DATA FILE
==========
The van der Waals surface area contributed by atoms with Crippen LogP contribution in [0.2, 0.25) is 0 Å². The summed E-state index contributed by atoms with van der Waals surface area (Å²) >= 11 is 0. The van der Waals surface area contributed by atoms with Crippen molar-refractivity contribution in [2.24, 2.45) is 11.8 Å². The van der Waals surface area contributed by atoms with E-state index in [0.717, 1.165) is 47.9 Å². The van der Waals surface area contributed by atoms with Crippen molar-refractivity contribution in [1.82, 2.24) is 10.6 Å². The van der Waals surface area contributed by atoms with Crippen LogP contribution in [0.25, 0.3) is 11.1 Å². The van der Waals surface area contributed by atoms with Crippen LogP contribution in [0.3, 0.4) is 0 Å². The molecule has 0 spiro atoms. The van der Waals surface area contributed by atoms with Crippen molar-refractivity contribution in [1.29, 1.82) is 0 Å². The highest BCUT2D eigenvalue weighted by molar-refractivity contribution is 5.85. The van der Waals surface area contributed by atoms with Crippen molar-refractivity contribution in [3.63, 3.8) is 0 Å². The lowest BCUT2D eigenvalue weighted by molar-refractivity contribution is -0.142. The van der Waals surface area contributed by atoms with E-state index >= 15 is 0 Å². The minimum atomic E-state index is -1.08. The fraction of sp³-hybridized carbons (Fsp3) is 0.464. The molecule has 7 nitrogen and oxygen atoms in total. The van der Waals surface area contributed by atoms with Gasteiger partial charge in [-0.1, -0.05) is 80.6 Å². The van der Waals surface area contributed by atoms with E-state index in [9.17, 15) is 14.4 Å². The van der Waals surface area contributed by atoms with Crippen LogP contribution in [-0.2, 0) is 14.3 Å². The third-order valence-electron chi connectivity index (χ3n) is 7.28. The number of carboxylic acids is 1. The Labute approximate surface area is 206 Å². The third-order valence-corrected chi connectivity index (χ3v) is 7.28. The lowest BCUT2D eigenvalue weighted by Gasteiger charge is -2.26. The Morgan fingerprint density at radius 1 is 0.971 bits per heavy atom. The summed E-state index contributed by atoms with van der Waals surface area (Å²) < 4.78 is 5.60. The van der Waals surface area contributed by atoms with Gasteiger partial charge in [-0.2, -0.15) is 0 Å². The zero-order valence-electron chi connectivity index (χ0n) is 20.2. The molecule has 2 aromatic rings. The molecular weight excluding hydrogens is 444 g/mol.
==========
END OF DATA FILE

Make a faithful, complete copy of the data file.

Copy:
The van der Waals surface area contributed by atoms with Crippen LogP contribution in [0.2, 0.25) is 0 Å². The summed E-state index contributed by atoms with van der Waals surface area (Å²) >= 11 is 0. The van der Waals surface area contributed by atoms with Crippen molar-refractivity contribution in [2.24, 2.45) is 11.8 Å². The van der Waals surface area contributed by atoms with E-state index in [0.717, 1.165) is 47.9 Å². The van der Waals surface area contributed by atoms with Crippen molar-refractivity contribution in [1.82, 2.24) is 10.6 Å². The van der Waals surface area contributed by atoms with Crippen LogP contribution in [0.25, 0.3) is 11.1 Å². The van der Waals surface area contributed by atoms with Crippen LogP contribution in [0.3, 0.4) is 0 Å². The molecule has 0 spiro atoms. The van der Waals surface area contributed by atoms with Crippen molar-refractivity contribution in [1.29, 1.82) is 0 Å². The highest BCUT2D eigenvalue weighted by molar-refractivity contribution is 5.85. The van der Waals surface area contributed by atoms with Crippen molar-refractivity contribution in [3.63, 3.8) is 0 Å². The lowest BCUT2D eigenvalue weighted by molar-refractivity contribution is -0.142. The van der Waals surface area contributed by atoms with E-state index >= 15 is 0 Å². The minimum atomic E-state index is -1.08. The fraction of sp³-hybridized carbons (Fsp3) is 0.464. The molecule has 7 nitrogen and oxygen atoms in total. The van der Waals surface area contributed by atoms with Gasteiger partial charge in [-0.1, -0.05) is 80.6 Å². The van der Waals surface area contributed by atoms with E-state index in [9.17, 15) is 14.4 Å². The van der Waals surface area contributed by atoms with Crippen LogP contribution in [-0.2, 0) is 14.3 Å². The third-order valence-electron chi connectivity index (χ3n) is 7.28. The number of carboxylic acids is 1. The Labute approximate surface area is 206 Å². The third-order valence-corrected chi connectivity index (χ3v) is 7.28. The lowest BCUT2D eigenvalue weighted by Gasteiger charge is -2.26. The Morgan fingerprint density at radius 1 is 0.971 bits per heavy atom. The summed E-state index contributed by atoms with van der Waals surface area (Å²) < 4.78 is 5.60. The van der Waals surface area contributed by atoms with Gasteiger partial charge in [-0.2, -0.15) is 0 Å². The zero-order valence-electron chi connectivity index (χ0n) is 20.2. The molecule has 2 aromatic rings. The molecular weight excluding hydrogens is 444 g/mol.